The Emergency Treatment and Recovery Act Will Save Lives in Florida If Passed
House Bill (HB) 751 will make overdose reversal medications available to opiate users if passed by the legislature, according to HT Politics. The recent death of two college students of the New College of Florida may have prompted the resurged push for this bill to come to fruition. If passed, medications like narcan and naloxone will be available to police officers, first responders, and firefighters. Opiate overdose reversal medicines rescue victims of overdose by clearing out opiate based substances from their opiate receptors, allowing them to breathe again. These life saving medications are currently only available to emergency personnel working in hospitals. HB 751 wants to change that for Florida. In addition to granting permissions for opiate reversal medications for officials, the bill grants permission to persons with frequent contact with a loved one struggling with an opiate addiction who have not yet gone to heroin rehabilitation.
HT Politics quotes representative Julio Gonzalez, “This medication would be used only in the direst, life-saving circumstances, these are real problems. These are real issues. These are lives that we are able to save from one day to the next just by enacting this bill.”
Around other states in the country some believe overdose reversal medications are dangerous safety nets, wherein drug users will feel comfortable not getting drug treatment because medications are available to save them in the event of a deadly overdose. What these concerns do not address are the medley of unpleasantries induced by overdose reversal medications. Once injected (typically as a nasal spray) narcan and the like induce withdrawal symptoms immediately: vomiting, intense cravings, sickness, fevers, and all around unpleasantries. Most substance users avoid drug and alcohol detoxification because these are the very things they don’t want to experience. The anxiety of withdrawal is one of the predominate factors keeping drug and alcohol use disorders alive and well.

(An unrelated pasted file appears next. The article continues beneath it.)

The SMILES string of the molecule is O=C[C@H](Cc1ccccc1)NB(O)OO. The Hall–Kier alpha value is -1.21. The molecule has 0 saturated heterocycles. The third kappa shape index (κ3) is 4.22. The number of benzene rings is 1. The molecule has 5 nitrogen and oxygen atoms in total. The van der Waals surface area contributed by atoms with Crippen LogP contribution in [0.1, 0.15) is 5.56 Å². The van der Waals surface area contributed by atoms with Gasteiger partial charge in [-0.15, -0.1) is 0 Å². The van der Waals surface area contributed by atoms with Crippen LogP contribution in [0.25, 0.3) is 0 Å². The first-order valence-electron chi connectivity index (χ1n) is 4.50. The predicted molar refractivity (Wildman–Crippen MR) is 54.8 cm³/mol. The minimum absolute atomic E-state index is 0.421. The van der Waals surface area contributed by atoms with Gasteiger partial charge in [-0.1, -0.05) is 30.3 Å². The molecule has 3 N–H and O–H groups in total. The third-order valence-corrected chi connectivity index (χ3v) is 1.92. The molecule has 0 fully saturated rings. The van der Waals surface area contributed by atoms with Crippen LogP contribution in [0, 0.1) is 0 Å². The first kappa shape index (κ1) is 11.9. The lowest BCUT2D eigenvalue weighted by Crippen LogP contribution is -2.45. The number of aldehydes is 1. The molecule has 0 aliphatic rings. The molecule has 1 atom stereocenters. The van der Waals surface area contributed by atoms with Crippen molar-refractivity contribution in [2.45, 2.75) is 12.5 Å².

Overdose reversal medications may be the wakeup call many need to get help for their addictions. Additionally, medications like narcan give family members peace of mind, equipping them with lifesaving treatment in the event of the worst.
About the Author
Alexandrea Holder is a South Florida native working toward double Master’s degrees in Psychology and English. She finds the psychological aspects of addiction and mental illness fascinating, as both are prevalent in her family’s history. When not researching and spreading addiction awareness, Alexandrea enjoys sparring, artistic pursuits, and admiring puppies online.